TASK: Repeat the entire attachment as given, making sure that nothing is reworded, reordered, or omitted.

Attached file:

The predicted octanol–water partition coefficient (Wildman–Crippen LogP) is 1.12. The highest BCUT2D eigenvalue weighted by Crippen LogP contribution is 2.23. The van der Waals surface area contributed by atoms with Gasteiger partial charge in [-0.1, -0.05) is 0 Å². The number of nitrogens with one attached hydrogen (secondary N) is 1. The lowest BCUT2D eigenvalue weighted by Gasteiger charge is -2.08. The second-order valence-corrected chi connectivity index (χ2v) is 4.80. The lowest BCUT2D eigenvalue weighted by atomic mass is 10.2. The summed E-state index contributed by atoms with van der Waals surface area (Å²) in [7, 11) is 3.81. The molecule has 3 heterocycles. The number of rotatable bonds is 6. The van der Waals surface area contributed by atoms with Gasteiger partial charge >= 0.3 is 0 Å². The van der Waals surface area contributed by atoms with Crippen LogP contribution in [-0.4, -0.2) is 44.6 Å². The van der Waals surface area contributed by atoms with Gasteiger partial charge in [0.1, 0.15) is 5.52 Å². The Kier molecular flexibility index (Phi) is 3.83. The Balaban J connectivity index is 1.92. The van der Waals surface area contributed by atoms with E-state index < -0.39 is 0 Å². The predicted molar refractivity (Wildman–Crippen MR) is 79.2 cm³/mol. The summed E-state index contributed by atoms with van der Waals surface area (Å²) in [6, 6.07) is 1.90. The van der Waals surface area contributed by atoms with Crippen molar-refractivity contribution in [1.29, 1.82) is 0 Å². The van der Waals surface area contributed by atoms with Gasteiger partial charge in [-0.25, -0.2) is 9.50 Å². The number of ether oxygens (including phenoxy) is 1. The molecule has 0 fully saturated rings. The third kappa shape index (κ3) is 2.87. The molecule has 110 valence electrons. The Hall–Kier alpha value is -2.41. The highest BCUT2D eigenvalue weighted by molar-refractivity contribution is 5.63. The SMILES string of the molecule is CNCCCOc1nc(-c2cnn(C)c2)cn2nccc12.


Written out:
The predicted octanol–water partition coefficient (Wildman–Crippen LogP) is 1.12. The highest BCUT2D eigenvalue weighted by Crippen LogP contribution is 2.23. The van der Waals surface area contributed by atoms with Gasteiger partial charge in [-0.1, -0.05) is 0 Å². The number of nitrogens with one attached hydrogen (secondary N) is 1. The lowest BCUT2D eigenvalue weighted by Gasteiger charge is -2.08. The second-order valence-corrected chi connectivity index (χ2v) is 4.80. The lowest BCUT2D eigenvalue weighted by atomic mass is 10.2. The summed E-state index contributed by atoms with van der Waals surface area (Å²) in [7, 11) is 3.81. The molecule has 3 heterocycles. The number of rotatable bonds is 6. The van der Waals surface area contributed by atoms with Gasteiger partial charge >= 0.3 is 0 Å². The van der Waals surface area contributed by atoms with Crippen LogP contribution in [-0.4, -0.2) is 44.6 Å². The van der Waals surface area contributed by atoms with Gasteiger partial charge in [0.1, 0.15) is 5.52 Å². The Kier molecular flexibility index (Phi) is 3.83. The Balaban J connectivity index is 1.92. The van der Waals surface area contributed by atoms with E-state index < -0.39 is 0 Å². The predicted molar refractivity (Wildman–Crippen MR) is 79.2 cm³/mol. The summed E-state index contributed by atoms with van der Waals surface area (Å²) in [6, 6.07) is 1.90. The van der Waals surface area contributed by atoms with Crippen molar-refractivity contribution in [1.29, 1.82) is 0 Å². The van der Waals surface area contributed by atoms with Gasteiger partial charge in [-0.25, -0.2) is 9.50 Å². The number of ether oxygens (including phenoxy) is 1. The molecule has 0 fully saturated rings. The third kappa shape index (κ3) is 2.87. The molecule has 110 valence electrons. The Hall–Kier alpha value is -2.41. The highest BCUT2D eigenvalue weighted by molar-refractivity contribution is 5.63. The SMILES string of the molecule is CNCCCOc1nc(-c2cnn(C)c2)cn2nccc12.